Back in September 2011, I published a review of PART I of a book I was truly excited about: "The Restoration and Organic Development of the Roman Rite", by Laszlo Dobszay (T&T Clark, New York, 2010)
At that time, I promised a review of PART II and finally, on this snowy Saturday here in Kyiv, I've manage to make my way through the bulk of this important work. A goodly amount of space in PART II of Dobszay's book is dedicated to the Roman Gradual, chant, church music: not exactly my forte. Even so, the book is in every respect impressive. It may be a scholarly road-map to restoration of the continuity of tradition in the Roman Rite, for healing the rupture we have experienced, but my question to myself is, why should I follow his lead and bow to his judgments concerning what should or shouldn't be? No doubt his criticism of the post-conciliar commissions' work which produced the 1970 Missal of Pope Paul VI is spot on, but why must I buy his approach to reform either in whole or in part?
The author is eminently faithful to his premises and in the end offers a vision of what reasonably would or could have happened after the Second Vatican Council had the process of reforming the liturgy not been hijacked. The academician, the theorist gets high marks from me, but I don't know what relevance the whole practical application part of the thing has to where we find ourselves in the world, or should I say, in the average parish. Most people I know would conclude that opting for Dobszay is like drawing that infamous card in the game Monopoly, which reads: "Go directly to Jail; do not pass GO; do not collect $200." The "mutual enrichment" of the two forms of the Roman Rite of which the Holy Father speaks in Summorum Pontificum radiates hope and confidence in the fruits which can arise from the living experience of the two celebrated rightly and well along side each other. Despite what he asserts in PART I, Dobszay offers no plan for what he wants to achieve which doesn't imply violence analogous to that of the post-conciliar renewal which was imposed and sometimes hastily upon the Church. It is all too evident that he wants to shelve the Novus Ordo as quickly as possible and pick up where we left off in 1962 with a series of temporary and transitional concessions to clergy and faithful who have never ever experienced Latin. With all due respect to the master now deceased, I don't think he's being realistic. I think the Holy Father anticipates a gentler hand when it comes to mutual enrichment.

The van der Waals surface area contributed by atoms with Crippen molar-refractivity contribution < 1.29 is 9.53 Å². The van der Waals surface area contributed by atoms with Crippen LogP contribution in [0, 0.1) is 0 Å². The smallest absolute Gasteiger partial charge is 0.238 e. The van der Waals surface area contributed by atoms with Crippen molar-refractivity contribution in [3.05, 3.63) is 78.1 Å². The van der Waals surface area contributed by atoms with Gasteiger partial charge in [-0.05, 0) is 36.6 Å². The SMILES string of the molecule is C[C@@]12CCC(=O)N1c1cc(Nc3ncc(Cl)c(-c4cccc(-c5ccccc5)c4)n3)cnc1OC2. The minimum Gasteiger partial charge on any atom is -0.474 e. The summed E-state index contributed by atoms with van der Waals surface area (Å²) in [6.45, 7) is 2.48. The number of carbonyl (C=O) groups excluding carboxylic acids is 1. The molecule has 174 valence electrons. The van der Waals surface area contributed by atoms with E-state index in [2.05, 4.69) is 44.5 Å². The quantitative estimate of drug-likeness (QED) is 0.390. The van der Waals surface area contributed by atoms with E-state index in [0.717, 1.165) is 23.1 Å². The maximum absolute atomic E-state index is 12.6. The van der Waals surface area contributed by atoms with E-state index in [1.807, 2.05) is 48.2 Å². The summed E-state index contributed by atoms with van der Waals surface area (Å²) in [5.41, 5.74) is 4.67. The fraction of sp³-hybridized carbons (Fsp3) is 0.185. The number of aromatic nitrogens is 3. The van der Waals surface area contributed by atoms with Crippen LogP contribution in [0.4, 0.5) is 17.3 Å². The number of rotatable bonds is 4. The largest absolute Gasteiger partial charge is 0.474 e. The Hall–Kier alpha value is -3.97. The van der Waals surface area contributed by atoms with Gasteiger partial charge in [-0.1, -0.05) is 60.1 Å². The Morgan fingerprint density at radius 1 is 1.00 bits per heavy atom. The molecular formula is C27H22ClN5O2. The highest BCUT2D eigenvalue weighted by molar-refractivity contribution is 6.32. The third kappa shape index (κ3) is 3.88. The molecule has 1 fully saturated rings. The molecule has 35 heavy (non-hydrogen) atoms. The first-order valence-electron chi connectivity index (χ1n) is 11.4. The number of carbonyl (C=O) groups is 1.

On the one hand, the author seems comfortable with the so-called "Benedictine arrangement", with the priest on the opposite side of the altar from the people. While I too cannot justify huge expenditures to renovate recent church constructions with no focal point or a misplaced altar, so to speak, even for the sake of enabling ad Orientem worship, I would still give that aspect of the restoration top priority. He seems more interested in the number and height of the candles. On the other hand, he is adamant about having the priest pray everything in Latin (Low Mass model, where Father did everything) when there is not a choir or a schola with whom he can sing along in Latin or if that choir should sing the given part, antiphon or ordinary of the Mass in the vernacular. The dialogical character of the Novus Ordo would truly enrich the older form of the Roman Rite.
The great service which Dobszay provides is to document all the evidence for the existence of a tragic rupture with the tradition. His approach to the Divine Office and the restoration for monastic communities of all the traditional hours and in their traditional form sounds great. I like the idea of putting that treasury in everyone's hands and prescribing the parts of that wealth of material to be celebrated by others, such as ordinary priests. Whether his schema for achieving that goal is the only one or the best one remains to be seen. No doubt he's right about the Lectionary as well and he has some good ideas for improving the calendar. Nonetheless, you'd wonder if he had ever been outside of Europe when he talks about restoring the Epiphany to January 6 for the whole Church. Much of my world only discovered this beloved feast when it was transferred to Sunday. In the upper Midwest of the U.S. in the 1950's Epiphany was a celebration for parochial school children and those who came to daily Mass. Now on a Sunday it belongs to the whole parish.
All of this is to say that although I think his book is important and that the restoration and organic development of the Roman Rite will be based on the 1962 Missal, it won't be done without the Novus Ordo. The urgency is to press for respect for the rubrics found in the 3rd edition of the Roman Missal, to purge liturgy of musical and other banalities, and wherever and as soon as possible to gift our people with worship ad Orientem, from the Preparation of the Gifts until Communion.
Someone might say, "You've missed the point of Dobszay! He doesn't claim to know the way forward but only projects an optimal end result." That may be, and he certainly enriches the literature on the topic. Even so, his book and my few marginal notes will go back on the shelf and I'll keep praying for "mutual enrichment".